'Those countries who have contributed least to the manifestation of this problem are in jeopardy of being the most vulnerable to it.'

By Katherine Bagley

The Intergovernmental Panel on Climate Change, the world's leading climate science body, declared in a new report that global warming is wreaking havoc "on all continents and across the oceans," with the worst yet to come. But, by far, the most severe impacts will strike the poorest countries that bear little or no historical responsibility for causing climate change, the report said.

"Those countries who have contributed least to the manifestation of this problem are in jeopardy of being the most vulnerable to it," said Gary Yohe, an economist at Wesleyan University and a coordinating lead author of the IPCC report. "The poor, the young, the old and the people who live along the coasts will be hit the hardest."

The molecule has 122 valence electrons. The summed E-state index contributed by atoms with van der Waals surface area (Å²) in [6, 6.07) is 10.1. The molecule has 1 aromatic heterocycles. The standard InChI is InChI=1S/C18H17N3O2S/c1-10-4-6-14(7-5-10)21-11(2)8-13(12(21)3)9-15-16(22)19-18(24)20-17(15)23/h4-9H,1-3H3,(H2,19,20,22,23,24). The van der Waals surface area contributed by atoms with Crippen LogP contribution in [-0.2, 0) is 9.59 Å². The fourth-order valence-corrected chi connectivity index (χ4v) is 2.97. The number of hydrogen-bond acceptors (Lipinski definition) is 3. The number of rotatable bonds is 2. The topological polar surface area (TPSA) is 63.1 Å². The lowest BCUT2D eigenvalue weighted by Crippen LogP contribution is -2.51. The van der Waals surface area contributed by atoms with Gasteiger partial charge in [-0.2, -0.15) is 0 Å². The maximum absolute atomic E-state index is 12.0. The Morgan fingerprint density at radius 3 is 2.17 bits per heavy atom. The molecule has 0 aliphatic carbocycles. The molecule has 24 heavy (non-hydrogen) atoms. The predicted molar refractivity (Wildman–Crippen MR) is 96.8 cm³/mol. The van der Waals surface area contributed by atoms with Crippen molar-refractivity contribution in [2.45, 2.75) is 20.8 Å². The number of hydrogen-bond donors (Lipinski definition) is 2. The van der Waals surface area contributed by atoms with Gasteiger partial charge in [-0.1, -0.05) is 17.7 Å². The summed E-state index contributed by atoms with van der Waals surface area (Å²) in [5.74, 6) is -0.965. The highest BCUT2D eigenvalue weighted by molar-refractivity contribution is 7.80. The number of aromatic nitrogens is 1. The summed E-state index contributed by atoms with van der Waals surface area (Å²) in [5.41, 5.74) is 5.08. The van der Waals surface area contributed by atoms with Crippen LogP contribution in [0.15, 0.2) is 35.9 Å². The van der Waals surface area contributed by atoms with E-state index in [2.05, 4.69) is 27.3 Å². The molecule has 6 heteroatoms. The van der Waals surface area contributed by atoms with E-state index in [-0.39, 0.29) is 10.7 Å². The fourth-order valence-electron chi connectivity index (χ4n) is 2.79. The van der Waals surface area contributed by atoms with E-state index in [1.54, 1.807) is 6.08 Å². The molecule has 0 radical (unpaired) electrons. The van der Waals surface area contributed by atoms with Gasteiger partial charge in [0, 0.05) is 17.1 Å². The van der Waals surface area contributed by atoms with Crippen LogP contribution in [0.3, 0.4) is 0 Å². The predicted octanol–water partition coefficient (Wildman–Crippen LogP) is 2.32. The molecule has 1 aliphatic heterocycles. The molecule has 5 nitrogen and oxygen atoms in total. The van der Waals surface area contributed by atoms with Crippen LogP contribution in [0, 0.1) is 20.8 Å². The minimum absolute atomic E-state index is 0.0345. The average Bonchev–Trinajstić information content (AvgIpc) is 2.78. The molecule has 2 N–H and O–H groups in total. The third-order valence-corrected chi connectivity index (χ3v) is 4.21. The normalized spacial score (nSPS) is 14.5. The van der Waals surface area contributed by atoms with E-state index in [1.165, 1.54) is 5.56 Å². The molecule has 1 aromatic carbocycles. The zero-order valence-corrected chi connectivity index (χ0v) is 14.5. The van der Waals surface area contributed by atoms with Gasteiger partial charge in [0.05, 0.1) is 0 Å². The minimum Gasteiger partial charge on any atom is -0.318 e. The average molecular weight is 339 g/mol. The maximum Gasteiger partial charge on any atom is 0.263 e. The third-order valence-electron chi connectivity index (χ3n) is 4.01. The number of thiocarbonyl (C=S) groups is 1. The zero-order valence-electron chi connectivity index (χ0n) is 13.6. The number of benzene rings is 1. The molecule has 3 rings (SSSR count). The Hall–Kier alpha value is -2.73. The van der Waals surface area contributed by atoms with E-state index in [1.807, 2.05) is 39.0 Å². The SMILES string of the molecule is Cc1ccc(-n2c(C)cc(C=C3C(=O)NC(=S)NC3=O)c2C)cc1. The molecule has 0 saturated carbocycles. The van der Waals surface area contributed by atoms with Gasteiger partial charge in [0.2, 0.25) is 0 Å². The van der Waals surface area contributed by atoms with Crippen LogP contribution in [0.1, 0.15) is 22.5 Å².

The message of "climate justice" comes through in the 2,500 pages of the IPCC's new report released on Monday in Japan. The hot-button concept frames global warming as an ethical issue and involves developed nations financing poor nations' climate-related losses, damage and adaptation efforts.


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